Although it cannot be described as a textile, this material could replace some things that textiles provide. A team of scientists at NASA’s Ames Research Center in California is investigating and prototyping new technologies that could grow habitable structures on the moon, Mars and beyond. The technologies rely on fungi and mycelia, the branch-like threads that are part of fungi structure.
“Right now, traditional habitat designs for Mars are like a turtle—carrying our homes with us on our backs—a reliable plan, but with huge energy costs,” said Lynn Rothschild, the principal investigator on the early-stage project. “Instead, we can harness mycelia to grow these habitats ourselves when we get there.”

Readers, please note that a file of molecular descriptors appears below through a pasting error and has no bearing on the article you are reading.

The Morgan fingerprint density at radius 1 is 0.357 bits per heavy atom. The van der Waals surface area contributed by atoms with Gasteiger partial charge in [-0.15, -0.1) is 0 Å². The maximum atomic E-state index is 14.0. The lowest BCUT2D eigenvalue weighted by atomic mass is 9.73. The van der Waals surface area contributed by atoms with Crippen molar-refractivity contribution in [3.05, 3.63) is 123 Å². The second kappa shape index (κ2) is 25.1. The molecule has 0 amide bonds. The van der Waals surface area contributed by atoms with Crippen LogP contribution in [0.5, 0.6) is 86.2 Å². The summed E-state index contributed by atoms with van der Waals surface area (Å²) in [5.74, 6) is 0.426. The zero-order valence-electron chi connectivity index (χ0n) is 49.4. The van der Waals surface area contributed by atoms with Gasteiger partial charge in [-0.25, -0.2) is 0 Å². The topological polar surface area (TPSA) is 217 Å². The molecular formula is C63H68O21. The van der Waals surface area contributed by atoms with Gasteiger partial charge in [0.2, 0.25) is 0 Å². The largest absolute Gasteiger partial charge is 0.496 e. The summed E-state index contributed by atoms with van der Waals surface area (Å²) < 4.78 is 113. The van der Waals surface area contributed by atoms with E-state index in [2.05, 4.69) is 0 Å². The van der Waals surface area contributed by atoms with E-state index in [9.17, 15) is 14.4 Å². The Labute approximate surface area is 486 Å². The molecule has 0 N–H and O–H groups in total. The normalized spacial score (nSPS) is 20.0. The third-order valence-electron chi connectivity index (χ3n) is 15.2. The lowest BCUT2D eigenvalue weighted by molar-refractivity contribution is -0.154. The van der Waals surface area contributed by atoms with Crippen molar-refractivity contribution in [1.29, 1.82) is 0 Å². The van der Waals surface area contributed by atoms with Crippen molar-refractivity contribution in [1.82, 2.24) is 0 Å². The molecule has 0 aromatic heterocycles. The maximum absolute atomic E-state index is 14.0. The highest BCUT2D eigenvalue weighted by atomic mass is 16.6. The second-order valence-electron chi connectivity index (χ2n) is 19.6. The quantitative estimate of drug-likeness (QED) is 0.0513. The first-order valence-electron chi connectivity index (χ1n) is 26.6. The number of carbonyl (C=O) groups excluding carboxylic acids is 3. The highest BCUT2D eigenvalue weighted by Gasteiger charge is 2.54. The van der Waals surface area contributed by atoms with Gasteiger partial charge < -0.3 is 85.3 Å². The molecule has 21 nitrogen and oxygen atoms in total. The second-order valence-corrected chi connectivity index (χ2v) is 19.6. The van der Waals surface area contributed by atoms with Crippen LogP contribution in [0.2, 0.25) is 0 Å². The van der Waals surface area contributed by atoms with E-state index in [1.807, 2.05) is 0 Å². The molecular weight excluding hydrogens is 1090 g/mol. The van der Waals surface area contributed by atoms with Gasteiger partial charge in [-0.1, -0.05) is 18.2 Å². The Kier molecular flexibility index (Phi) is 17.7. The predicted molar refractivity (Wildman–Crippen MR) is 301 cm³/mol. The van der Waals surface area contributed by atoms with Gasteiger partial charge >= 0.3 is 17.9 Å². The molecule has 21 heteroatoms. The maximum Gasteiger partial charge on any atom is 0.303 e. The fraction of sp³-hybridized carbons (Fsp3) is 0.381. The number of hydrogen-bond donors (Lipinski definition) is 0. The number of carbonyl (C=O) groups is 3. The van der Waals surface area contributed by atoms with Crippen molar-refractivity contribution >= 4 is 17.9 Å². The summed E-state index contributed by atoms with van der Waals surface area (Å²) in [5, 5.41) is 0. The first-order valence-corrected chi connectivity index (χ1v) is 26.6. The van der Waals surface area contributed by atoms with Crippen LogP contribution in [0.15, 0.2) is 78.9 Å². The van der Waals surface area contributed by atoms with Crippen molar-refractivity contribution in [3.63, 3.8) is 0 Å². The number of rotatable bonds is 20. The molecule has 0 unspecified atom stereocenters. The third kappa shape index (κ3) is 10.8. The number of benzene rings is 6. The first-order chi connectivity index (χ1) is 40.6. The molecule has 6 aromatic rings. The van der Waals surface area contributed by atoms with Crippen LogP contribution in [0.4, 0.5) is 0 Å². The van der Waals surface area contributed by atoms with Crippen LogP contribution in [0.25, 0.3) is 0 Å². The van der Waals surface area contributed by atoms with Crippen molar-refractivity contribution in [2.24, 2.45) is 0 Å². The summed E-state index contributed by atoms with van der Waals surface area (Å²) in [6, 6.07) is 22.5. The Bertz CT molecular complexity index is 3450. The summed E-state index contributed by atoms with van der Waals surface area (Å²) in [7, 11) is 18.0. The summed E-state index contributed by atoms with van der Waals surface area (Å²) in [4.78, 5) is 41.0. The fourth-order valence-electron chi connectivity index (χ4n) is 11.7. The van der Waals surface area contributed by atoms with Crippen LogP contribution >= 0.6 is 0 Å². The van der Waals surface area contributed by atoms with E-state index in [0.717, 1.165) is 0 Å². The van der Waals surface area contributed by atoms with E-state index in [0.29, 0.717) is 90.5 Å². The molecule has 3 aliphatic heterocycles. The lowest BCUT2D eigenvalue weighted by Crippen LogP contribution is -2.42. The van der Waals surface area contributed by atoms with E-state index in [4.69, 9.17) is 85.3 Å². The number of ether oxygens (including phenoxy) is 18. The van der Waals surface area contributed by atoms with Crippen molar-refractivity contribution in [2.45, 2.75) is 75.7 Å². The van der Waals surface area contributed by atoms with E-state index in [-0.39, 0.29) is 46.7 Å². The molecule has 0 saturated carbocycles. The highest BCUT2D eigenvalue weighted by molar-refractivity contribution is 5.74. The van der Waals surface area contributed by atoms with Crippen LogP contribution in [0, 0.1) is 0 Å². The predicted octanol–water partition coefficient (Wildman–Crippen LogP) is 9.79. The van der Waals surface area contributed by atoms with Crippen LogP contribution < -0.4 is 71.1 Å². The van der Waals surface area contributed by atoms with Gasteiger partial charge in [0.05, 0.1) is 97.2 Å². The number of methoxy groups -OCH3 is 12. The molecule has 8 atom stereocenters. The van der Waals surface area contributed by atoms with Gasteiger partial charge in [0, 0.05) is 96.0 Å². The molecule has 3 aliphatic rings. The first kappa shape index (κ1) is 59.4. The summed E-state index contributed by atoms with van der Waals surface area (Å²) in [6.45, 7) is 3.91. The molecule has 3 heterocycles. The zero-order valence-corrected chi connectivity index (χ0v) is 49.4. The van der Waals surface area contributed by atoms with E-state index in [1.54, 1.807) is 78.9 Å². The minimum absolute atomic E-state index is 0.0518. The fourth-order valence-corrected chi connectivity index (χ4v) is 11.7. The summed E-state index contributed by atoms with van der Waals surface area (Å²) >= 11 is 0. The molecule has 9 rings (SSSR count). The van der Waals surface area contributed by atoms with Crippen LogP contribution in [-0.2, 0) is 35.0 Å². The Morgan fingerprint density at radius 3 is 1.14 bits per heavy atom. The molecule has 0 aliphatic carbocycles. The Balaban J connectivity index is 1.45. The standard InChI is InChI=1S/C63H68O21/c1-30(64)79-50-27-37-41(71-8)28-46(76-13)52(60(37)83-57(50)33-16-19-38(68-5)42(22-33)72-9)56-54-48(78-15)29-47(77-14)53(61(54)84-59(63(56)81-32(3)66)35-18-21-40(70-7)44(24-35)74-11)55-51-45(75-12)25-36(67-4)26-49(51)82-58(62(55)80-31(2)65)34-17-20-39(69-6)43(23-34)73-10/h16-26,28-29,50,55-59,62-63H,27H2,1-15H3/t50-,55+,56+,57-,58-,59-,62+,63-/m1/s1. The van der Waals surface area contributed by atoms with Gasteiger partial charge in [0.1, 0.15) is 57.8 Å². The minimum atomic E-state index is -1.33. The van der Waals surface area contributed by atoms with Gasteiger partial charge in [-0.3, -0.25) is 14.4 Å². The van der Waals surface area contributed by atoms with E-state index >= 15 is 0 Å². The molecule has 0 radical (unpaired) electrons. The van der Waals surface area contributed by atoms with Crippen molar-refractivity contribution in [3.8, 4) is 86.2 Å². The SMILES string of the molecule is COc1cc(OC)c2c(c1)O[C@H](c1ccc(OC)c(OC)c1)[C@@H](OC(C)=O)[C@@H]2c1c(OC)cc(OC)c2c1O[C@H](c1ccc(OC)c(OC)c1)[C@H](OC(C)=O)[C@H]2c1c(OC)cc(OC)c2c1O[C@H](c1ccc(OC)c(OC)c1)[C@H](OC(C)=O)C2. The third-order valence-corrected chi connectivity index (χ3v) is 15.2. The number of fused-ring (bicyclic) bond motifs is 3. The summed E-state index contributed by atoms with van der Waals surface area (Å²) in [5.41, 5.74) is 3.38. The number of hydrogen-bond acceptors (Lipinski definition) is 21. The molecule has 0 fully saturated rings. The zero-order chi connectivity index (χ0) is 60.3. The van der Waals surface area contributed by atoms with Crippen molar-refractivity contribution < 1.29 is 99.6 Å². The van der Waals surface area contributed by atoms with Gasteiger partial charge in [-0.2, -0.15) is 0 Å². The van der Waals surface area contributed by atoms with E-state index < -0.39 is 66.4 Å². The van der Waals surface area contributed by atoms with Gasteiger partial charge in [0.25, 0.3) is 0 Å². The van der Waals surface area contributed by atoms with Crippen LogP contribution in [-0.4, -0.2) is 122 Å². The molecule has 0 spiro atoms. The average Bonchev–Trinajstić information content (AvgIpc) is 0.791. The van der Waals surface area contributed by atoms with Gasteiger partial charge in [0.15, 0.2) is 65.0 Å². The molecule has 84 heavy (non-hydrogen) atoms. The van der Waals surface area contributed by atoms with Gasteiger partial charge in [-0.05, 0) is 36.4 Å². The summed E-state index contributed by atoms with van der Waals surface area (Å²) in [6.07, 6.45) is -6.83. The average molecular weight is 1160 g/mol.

The concept, called myco-architecture, explores the properties of fungal mycelium. It may seem far-fetched, but besides being capable of growing and repairing itself, myco-architecture is so durable that it can be stronger than reinforced concrete.
NASA is currently envisioning explorers bringing with them a compact habitat made of dormant fungi that would start growing by adding water. That growth would depend on the nature of mycelia, intertwining to create complex structures with precision. Under the right conditions, mycelia can be coaxed into making new structures similar to leather—or building blocks for housing on Mars.
The team of researchers has “grown” furniture as well as bricks as part of the myco-architecture project.
“When we design for space, we’re free to experiment with new ideas and materials with much more freedom than we would on Earth,” Rothschild said. “And after these prototypes are designed for other worlds, we can bring them back to ours.”